Tuesday, November 22, 2005

This from the tail end of an article about the military-accountability triumvirate of Sens. Tinker, Evers, and Chance*:

For Democrats, who have spent months trying to put the public spotlight on the issues of detainee treatment and the war in Iraq, the three Republicans are like some kind of gift from the political gods. After the Senate overwhelmingly adopted Mr. Warner's measure on the war, Senator Joseph R. Biden Jr., Democrat of Delaware, stood slack-jawed.

* - Allusion for the sake of allusion. Actual senators: Warner, McCain, and Graham.

Monday, November 21, 2005

Newsweek fingers the odd man out:

So who is Novak's source—and Woodward's source—and why will his identity take the wind out of the brewing storm? One by one last week, a parade of current and former senior officials, including the CIA's George Tenet and national-security adviser Stephen Hadley, denied being the source. A conspicuous exception was former deputy secretary of State Richard Armitage, whose office would only say, "We're not commenting." He was one of a handful of top officials who had access to the information. He is an old source and friend of Woodward's, and he fits Novak's description of his source as "not a partisan gunslinger." Woodward has indicated that he knows the identity of Novak's source, which further suggests his source and Novak's were one and the same.
Has anyone asked Mark Felt?

In related news, the Washington Post spanks golden (olden) boy Bob Woodward for failing to be, ahem, entirely upfront about his Plameish insider information:
It boils down to this: There ought to be clear rules, easy for readers and Post staffers to understand, about Woodward's job at The Post. He has to operate under the rules that govern the rest of the staff - even if he's rich and famous.

Pander much?

Virginia Gov. Mark Warner, in his first visit to the state, told the New Hampshire Union Leader that as a southern state governor, he understands the national Democratic Party’s desire for more racial diversity early in the Presidential nominating calendar.

"But there ought to be a way that that can be accomplished and at the same time maintain New Hampshire as the nation’s first primary," he said.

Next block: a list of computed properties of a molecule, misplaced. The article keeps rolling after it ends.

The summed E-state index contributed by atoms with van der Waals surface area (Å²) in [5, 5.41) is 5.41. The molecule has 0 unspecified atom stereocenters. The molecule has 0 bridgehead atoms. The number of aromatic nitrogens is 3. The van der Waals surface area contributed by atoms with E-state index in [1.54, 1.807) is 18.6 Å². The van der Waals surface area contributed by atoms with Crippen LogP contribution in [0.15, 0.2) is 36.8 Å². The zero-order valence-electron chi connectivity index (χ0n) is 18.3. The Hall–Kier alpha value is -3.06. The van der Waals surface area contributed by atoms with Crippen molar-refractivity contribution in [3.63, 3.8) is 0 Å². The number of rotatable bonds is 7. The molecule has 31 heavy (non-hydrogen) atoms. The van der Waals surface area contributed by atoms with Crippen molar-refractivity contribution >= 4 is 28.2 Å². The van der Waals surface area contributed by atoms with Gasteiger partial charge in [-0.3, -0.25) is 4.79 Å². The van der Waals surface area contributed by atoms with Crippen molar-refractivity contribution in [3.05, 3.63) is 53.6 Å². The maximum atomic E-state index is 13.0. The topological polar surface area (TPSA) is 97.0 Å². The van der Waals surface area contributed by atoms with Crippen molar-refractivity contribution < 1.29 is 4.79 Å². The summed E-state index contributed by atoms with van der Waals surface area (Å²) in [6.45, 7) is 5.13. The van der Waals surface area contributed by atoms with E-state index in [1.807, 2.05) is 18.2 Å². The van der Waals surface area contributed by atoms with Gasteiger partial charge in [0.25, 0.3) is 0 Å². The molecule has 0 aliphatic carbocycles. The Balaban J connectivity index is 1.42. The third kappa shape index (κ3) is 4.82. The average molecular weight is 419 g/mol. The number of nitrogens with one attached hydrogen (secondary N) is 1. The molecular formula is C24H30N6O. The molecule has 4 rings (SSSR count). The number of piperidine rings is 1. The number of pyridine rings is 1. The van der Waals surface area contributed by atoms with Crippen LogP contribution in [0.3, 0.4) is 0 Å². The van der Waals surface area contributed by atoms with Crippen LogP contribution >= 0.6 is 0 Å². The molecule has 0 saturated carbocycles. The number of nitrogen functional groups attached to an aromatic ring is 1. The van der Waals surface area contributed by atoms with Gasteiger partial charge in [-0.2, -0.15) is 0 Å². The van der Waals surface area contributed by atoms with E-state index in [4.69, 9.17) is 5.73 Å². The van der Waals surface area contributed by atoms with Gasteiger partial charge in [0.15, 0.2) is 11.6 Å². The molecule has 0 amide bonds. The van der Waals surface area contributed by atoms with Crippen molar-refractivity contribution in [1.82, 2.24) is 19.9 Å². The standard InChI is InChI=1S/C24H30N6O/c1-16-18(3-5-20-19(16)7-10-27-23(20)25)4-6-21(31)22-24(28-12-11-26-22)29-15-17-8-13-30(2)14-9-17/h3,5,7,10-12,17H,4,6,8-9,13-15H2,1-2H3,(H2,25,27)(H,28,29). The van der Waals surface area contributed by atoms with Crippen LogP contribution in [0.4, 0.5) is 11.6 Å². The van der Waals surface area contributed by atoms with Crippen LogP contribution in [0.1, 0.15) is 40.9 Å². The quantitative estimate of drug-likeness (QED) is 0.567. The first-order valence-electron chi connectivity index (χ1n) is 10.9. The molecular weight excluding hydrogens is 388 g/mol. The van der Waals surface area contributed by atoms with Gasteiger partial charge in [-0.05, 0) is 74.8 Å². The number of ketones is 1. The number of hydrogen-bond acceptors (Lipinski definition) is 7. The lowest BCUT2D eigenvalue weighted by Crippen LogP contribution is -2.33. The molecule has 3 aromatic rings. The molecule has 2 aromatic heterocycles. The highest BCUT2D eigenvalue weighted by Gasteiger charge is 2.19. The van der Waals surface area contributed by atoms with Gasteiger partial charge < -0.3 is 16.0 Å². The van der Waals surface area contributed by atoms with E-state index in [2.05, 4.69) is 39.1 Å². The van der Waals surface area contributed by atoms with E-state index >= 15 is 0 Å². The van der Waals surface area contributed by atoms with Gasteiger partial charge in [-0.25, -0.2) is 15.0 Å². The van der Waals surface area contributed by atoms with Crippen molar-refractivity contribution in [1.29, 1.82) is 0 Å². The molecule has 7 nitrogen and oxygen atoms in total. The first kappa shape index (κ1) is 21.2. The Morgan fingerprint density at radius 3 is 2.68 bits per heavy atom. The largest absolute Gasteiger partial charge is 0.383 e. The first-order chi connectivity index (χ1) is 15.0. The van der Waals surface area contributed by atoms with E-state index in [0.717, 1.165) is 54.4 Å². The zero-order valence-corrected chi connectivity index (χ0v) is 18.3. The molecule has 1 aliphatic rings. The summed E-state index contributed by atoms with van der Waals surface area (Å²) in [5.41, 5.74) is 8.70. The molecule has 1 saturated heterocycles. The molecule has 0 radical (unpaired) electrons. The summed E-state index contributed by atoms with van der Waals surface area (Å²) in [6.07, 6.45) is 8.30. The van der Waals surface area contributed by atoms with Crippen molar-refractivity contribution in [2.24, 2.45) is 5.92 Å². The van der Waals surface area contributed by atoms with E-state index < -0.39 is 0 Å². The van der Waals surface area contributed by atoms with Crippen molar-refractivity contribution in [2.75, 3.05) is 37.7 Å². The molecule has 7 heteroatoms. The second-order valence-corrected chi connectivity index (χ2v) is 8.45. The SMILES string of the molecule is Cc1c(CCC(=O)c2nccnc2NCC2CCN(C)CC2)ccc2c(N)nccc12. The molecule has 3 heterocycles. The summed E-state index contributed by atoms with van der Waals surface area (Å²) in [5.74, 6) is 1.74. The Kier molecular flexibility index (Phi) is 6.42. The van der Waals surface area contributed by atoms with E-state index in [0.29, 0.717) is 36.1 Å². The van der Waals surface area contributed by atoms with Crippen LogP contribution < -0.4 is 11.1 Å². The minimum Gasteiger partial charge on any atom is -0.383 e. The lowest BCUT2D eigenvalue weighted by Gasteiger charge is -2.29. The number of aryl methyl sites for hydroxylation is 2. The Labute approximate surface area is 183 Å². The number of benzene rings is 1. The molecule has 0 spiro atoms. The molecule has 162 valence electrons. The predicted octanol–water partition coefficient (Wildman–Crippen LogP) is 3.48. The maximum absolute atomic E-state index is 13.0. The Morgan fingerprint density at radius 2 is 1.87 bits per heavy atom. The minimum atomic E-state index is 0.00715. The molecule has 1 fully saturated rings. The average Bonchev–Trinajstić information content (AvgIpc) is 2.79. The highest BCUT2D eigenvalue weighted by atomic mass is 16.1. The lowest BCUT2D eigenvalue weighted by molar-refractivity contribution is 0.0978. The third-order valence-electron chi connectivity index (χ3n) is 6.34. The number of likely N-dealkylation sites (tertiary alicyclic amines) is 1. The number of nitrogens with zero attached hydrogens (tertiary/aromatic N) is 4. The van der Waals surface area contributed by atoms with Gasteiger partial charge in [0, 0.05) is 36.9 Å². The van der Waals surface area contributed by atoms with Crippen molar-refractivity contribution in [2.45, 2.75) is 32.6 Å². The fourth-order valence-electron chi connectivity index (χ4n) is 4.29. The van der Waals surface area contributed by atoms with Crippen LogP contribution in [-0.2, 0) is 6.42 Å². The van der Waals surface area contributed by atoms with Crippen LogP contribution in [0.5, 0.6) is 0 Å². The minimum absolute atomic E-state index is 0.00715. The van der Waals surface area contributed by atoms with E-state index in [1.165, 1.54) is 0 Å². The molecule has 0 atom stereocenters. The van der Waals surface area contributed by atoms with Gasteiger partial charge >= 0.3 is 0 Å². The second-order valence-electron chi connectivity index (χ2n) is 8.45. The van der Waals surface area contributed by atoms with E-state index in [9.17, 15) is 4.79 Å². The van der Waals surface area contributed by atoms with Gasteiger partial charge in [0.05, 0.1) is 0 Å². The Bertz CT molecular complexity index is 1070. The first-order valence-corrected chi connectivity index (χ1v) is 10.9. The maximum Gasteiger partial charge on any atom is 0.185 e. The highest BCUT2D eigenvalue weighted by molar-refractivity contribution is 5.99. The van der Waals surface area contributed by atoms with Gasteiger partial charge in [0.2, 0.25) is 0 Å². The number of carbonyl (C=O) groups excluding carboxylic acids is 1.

"You have always had and always should have the first primary in the nation," Warner told the Democrats. "I can see it here today, a special sense of stewardship and responsibility."

Sunday, November 20, 2005

Despite Biden's pronouncement, I'm becoming increasingly convinced that not only will Alito be confirmed, but he'll be confirmed by an 80-20-type vote, rather than a 55-45-type vote. Face it: the friendly personality; the dozens of borderline-liberal former clerks and colleagues lining up in his defense; the abundant evidence of impressive mental acuity... the Bush administration has rebounded from the Miers debacle by re-nominating John Roberts.

While there's no question this time that Alito is a died-in-the-wool conservative (as there [almost] was, and [almost] still is, with Roberts), I'm depressingly doubtful that he's conservative enough ("extreme" enough) to prompt the kind of liberal upswell that would create the possibility of a politically-palatable filibuster. Nor, frankly, am I even convinced at this point that such a filibuster would be a good idea. Damn you, Republicans! Damn you and your intelligent, qualified, not-quite-fanatical nominees!

From this past Wednesday's New York Times:

In a sign of an increased acceptance of Internet gambling, online casinos in recent months have signed endorsement deals with a group of celebrities, including Tom Arnold, the actor; Brooke Burke, a model turned television host; and Jim Kelly, a former quarterback for the Buffalo Bills.
Yeah. Because nothing says "legitimacy" like Tom Arnold, Brooke Burke, and Jim Kelly. Honestly, could the betting sites have assembled a lamer group?

I guess so.

This just in: Reggie Bush is fast.